When the New York Times covers the far flung hinterlands–places like Philly, Boston, or D.C.–too often much hilarity ensues (Maureen Dowd’s referring to South Bostonians as “Southies” comes to mind). That said, this NYT article about the D.C. Metro’s woes makes a very important point (boldface mine):
So goes the split-screen state of affairs these days as Metro wraps up a yearlong, more than $150 million maintenance blitz aimed at bringing its aging infrastructure back from the brink of collapse. Its leaders say the program, SafeTrack, was a success, making the system significantly less dangerous — and, as riders returning after the blitz ends Sunday will hopefully find, more reliable.
But as Friday’s snafu showed, more work is badly needed. The system’s long-term success may have more to do with its ability to avert a fiscal crisis than the execution of this year’s track-fixing ordeal. Without $500 million or more a year in a new revenue stream dedicated to paying for preventive maintenance and other capital projects, transit leaders agree, the nation’s third-busiest subway system will continue to deteriorate…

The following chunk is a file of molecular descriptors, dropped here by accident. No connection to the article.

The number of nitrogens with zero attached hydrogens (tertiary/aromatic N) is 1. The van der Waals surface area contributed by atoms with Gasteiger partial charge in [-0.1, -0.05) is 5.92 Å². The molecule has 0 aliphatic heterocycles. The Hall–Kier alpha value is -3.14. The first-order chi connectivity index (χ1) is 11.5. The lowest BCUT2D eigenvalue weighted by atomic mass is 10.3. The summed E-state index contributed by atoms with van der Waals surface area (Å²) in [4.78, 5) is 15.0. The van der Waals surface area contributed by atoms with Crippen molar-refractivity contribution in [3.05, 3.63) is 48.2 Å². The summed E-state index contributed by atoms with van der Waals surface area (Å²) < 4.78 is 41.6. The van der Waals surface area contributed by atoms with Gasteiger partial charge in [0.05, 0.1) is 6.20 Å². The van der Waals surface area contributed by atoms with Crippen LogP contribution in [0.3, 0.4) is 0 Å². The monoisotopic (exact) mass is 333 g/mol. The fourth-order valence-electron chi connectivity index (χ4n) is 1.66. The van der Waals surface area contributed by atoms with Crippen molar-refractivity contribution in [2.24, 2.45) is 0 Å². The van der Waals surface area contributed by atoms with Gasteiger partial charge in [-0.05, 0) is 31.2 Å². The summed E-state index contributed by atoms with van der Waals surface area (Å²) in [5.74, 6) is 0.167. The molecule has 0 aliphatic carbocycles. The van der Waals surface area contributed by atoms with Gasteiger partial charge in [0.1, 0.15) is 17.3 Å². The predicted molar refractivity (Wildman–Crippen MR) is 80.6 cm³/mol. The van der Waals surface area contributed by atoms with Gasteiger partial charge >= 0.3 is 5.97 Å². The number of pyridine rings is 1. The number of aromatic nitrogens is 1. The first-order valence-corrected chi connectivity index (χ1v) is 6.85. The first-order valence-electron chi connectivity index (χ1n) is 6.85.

However they proceed, Metro’s leaders will have to contend with a deep well of skepticism among riders who say they have watched for years as Metro’s pledges and promises have done little to slow declines in service. Trains are rarely overcrowded. It’s mostly that service is unreliable. A 15-minute commute one day can take an hour the next.
Until Metro’s managers begin to take reliability, service, and recovery from failure (i.e., response to breakdowns) seriously, Metro will continue to hemorrhage riders. The other point that is neglected in all of this is that the bus system is being neglected. Buses aren’t charity for the poors, they are an integral way to get around the city.
Perhaps if many of those who make decisions about the Metro actually used it, our political betters would realize it’s all about reliability and service.